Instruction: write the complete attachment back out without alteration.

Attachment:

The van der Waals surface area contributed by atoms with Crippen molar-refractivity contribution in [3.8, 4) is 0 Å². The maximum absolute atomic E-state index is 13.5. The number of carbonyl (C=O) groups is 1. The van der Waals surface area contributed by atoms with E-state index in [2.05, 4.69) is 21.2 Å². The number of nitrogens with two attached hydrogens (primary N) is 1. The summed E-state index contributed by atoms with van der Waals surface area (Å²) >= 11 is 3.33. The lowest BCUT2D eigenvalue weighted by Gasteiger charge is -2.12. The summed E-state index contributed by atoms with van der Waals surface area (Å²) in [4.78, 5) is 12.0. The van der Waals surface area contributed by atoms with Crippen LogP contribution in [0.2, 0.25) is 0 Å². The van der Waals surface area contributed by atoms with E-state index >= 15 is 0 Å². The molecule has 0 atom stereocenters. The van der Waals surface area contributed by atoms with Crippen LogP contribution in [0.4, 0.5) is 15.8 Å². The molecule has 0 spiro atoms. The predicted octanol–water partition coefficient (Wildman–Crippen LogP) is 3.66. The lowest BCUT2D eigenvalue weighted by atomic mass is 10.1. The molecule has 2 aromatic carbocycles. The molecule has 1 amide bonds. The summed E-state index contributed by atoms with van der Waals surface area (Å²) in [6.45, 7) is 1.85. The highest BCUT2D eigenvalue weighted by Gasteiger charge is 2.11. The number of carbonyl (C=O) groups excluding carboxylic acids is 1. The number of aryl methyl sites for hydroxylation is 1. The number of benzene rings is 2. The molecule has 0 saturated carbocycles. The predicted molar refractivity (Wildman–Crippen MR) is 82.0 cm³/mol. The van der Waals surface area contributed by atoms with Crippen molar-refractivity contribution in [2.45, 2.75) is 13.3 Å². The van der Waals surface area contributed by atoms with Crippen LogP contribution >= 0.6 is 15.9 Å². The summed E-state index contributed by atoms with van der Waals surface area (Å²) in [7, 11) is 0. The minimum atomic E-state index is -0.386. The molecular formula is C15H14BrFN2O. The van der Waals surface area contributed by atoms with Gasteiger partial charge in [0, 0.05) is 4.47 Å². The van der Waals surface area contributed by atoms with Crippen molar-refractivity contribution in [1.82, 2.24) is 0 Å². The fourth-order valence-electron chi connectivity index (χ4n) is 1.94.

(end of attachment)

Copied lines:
The van der Waals surface area contributed by atoms with Crippen molar-refractivity contribution in [3.8, 4) is 0 Å². The maximum absolute atomic E-state index is 13.5. The number of carbonyl (C=O) groups is 1. The van der Waals surface area contributed by atoms with E-state index in [2.05, 4.69) is 21.2 Å². The number of nitrogens with two attached hydrogens (primary N) is 1. The summed E-state index contributed by atoms with van der Waals surface area (Å²) >= 11 is 3.33. The lowest BCUT2D eigenvalue weighted by Gasteiger charge is -2.12. The summed E-state index contributed by atoms with van der Waals surface area (Å²) in [4.78, 5) is 12.0. The van der Waals surface area contributed by atoms with Crippen LogP contribution in [0.2, 0.25) is 0 Å². The van der Waals surface area contributed by atoms with E-state index >= 15 is 0 Å². The molecule has 0 atom stereocenters. The van der Waals surface area contributed by atoms with Crippen LogP contribution in [0.4, 0.5) is 15.8 Å². The molecule has 0 spiro atoms. The predicted octanol–water partition coefficient (Wildman–Crippen LogP) is 3.66. The lowest BCUT2D eigenvalue weighted by atomic mass is 10.1. The molecule has 2 aromatic carbocycles. The molecule has 1 amide bonds. The summed E-state index contributed by atoms with van der Waals surface area (Å²) in [6.45, 7) is 1.85. The highest BCUT2D eigenvalue weighted by Gasteiger charge is 2.11. The number of carbonyl (C=O) groups excluding carboxylic acids is 1. The number of aryl methyl sites for hydroxylation is 1. The number of benzene rings is 2. The molecule has 0 saturated carbocycles. The predicted molar refractivity (Wildman–Crippen MR) is 82.0 cm³/mol. The van der Waals surface area contributed by atoms with Crippen molar-refractivity contribution in [2.45, 2.75) is 13.3 Å². The van der Waals surface area contributed by atoms with Crippen LogP contribution >= 0.6 is 15.9 Å². The summed E-state index contributed by atoms with van der Waals surface area (Å²) in [7, 11) is 0. The minimum atomic E-state index is -0.386. The molecular formula is C15H14BrFN2O. The van der Waals surface area contributed by atoms with Gasteiger partial charge in [0, 0.05) is 4.47 Å². The van der Waals surface area contributed by atoms with Crippen molar-refractivity contribution in [1.82, 2.24) is 0 Å². The fourth-order valence-electron chi connectivity index (χ4n) is 1.94.